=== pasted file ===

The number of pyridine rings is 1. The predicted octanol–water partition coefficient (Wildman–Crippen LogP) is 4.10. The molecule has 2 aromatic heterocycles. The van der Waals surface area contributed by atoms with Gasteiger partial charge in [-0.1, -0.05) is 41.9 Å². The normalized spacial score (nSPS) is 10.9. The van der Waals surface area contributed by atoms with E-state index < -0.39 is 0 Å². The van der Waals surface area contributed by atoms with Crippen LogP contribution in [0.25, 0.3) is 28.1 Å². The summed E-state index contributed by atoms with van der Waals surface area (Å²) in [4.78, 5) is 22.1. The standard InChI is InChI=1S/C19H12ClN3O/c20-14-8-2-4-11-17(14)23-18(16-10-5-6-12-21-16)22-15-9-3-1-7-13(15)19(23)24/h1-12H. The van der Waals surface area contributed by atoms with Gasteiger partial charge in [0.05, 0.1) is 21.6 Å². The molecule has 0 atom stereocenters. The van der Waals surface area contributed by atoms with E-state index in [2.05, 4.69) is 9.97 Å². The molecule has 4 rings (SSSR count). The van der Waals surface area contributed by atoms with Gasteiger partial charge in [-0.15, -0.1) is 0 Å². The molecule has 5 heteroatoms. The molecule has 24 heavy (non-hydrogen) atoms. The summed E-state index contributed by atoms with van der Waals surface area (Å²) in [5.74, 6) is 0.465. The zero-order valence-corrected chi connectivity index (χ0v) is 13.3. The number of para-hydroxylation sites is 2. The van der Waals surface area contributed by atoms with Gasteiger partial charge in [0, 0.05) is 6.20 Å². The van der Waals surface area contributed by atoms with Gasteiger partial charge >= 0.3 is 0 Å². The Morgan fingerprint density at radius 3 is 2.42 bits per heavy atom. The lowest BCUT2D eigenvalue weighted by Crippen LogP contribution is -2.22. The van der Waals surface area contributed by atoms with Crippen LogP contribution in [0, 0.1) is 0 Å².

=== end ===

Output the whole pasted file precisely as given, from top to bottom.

The number of pyridine rings is 1. The predicted octanol–water partition coefficient (Wildman–Crippen LogP) is 4.10. The molecule has 2 aromatic heterocycles. The van der Waals surface area contributed by atoms with Gasteiger partial charge in [-0.1, -0.05) is 41.9 Å². The normalized spacial score (nSPS) is 10.9. The van der Waals surface area contributed by atoms with E-state index < -0.39 is 0 Å². The van der Waals surface area contributed by atoms with Crippen LogP contribution in [0.25, 0.3) is 28.1 Å². The summed E-state index contributed by atoms with van der Waals surface area (Å²) in [4.78, 5) is 22.1. The standard InChI is InChI=1S/C19H12ClN3O/c20-14-8-2-4-11-17(14)23-18(16-10-5-6-12-21-16)22-15-9-3-1-7-13(15)19(23)24/h1-12H. The van der Waals surface area contributed by atoms with Gasteiger partial charge in [0.05, 0.1) is 21.6 Å². The molecule has 0 atom stereocenters. The van der Waals surface area contributed by atoms with E-state index in [2.05, 4.69) is 9.97 Å². The molecule has 4 rings (SSSR count). The van der Waals surface area contributed by atoms with Gasteiger partial charge in [-0.15, -0.1) is 0 Å². The molecule has 5 heteroatoms. The molecule has 24 heavy (non-hydrogen) atoms. The summed E-state index contributed by atoms with van der Waals surface area (Å²) in [5.74, 6) is 0.465. The zero-order valence-corrected chi connectivity index (χ0v) is 13.3. The number of para-hydroxylation sites is 2. The van der Waals surface area contributed by atoms with Gasteiger partial charge in [0, 0.05) is 6.20 Å². The van der Waals surface area contributed by atoms with Gasteiger partial charge >= 0.3 is 0 Å². The Morgan fingerprint density at radius 3 is 2.42 bits per heavy atom. The lowest BCUT2D eigenvalue weighted by Crippen LogP contribution is -2.22. The van der Waals surface area contributed by atoms with Crippen LogP contribution in [0, 0.1) is 0 Å².